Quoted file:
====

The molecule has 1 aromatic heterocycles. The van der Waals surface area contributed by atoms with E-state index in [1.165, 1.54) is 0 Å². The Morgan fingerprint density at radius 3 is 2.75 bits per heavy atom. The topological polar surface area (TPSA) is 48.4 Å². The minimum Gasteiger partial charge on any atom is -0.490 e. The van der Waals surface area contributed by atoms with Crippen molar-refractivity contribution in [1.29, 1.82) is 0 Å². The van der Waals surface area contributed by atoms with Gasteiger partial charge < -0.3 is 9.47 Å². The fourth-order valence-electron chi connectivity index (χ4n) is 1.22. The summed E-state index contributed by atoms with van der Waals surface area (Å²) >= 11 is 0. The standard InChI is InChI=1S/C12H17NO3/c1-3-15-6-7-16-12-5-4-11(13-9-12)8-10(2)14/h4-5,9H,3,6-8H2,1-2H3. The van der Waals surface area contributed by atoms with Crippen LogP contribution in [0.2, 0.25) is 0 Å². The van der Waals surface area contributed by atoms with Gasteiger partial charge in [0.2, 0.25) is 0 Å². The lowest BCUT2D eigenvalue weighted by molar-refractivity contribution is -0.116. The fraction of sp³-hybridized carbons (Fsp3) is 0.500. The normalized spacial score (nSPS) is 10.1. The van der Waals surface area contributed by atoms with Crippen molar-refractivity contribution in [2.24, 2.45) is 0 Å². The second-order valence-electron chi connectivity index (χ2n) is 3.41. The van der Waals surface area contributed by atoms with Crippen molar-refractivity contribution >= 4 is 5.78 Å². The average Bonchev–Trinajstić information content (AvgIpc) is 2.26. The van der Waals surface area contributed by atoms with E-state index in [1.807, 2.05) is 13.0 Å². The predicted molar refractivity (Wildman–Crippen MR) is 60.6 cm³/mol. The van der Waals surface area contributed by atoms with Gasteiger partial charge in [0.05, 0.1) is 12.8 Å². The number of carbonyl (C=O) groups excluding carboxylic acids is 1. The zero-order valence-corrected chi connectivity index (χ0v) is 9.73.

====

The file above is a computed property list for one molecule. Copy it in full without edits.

The molecule has 1 aromatic heterocycles. The van der Waals surface area contributed by atoms with E-state index in [1.165, 1.54) is 0 Å². The Morgan fingerprint density at radius 3 is 2.75 bits per heavy atom. The topological polar surface area (TPSA) is 48.4 Å². The minimum Gasteiger partial charge on any atom is -0.490 e. The van der Waals surface area contributed by atoms with Crippen molar-refractivity contribution in [1.29, 1.82) is 0 Å². The van der Waals surface area contributed by atoms with Gasteiger partial charge < -0.3 is 9.47 Å². The fourth-order valence-electron chi connectivity index (χ4n) is 1.22. The summed E-state index contributed by atoms with van der Waals surface area (Å²) >= 11 is 0. The standard InChI is InChI=1S/C12H17NO3/c1-3-15-6-7-16-12-5-4-11(13-9-12)8-10(2)14/h4-5,9H,3,6-8H2,1-2H3. The van der Waals surface area contributed by atoms with Crippen LogP contribution in [0.2, 0.25) is 0 Å². The van der Waals surface area contributed by atoms with Gasteiger partial charge in [0.2, 0.25) is 0 Å². The lowest BCUT2D eigenvalue weighted by molar-refractivity contribution is -0.116. The fraction of sp³-hybridized carbons (Fsp3) is 0.500. The normalized spacial score (nSPS) is 10.1. The van der Waals surface area contributed by atoms with Crippen molar-refractivity contribution in [2.24, 2.45) is 0 Å². The second-order valence-electron chi connectivity index (χ2n) is 3.41. The van der Waals surface area contributed by atoms with Crippen molar-refractivity contribution >= 4 is 5.78 Å². The average Bonchev–Trinajstić information content (AvgIpc) is 2.26. The van der Waals surface area contributed by atoms with E-state index in [1.807, 2.05) is 13.0 Å². The predicted molar refractivity (Wildman–Crippen MR) is 60.6 cm³/mol. The van der Waals surface area contributed by atoms with Gasteiger partial charge in [0.05, 0.1) is 12.8 Å². The number of carbonyl (C=O) groups excluding carboxylic acids is 1. The zero-order valence-corrected chi connectivity index (χ0v) is 9.73.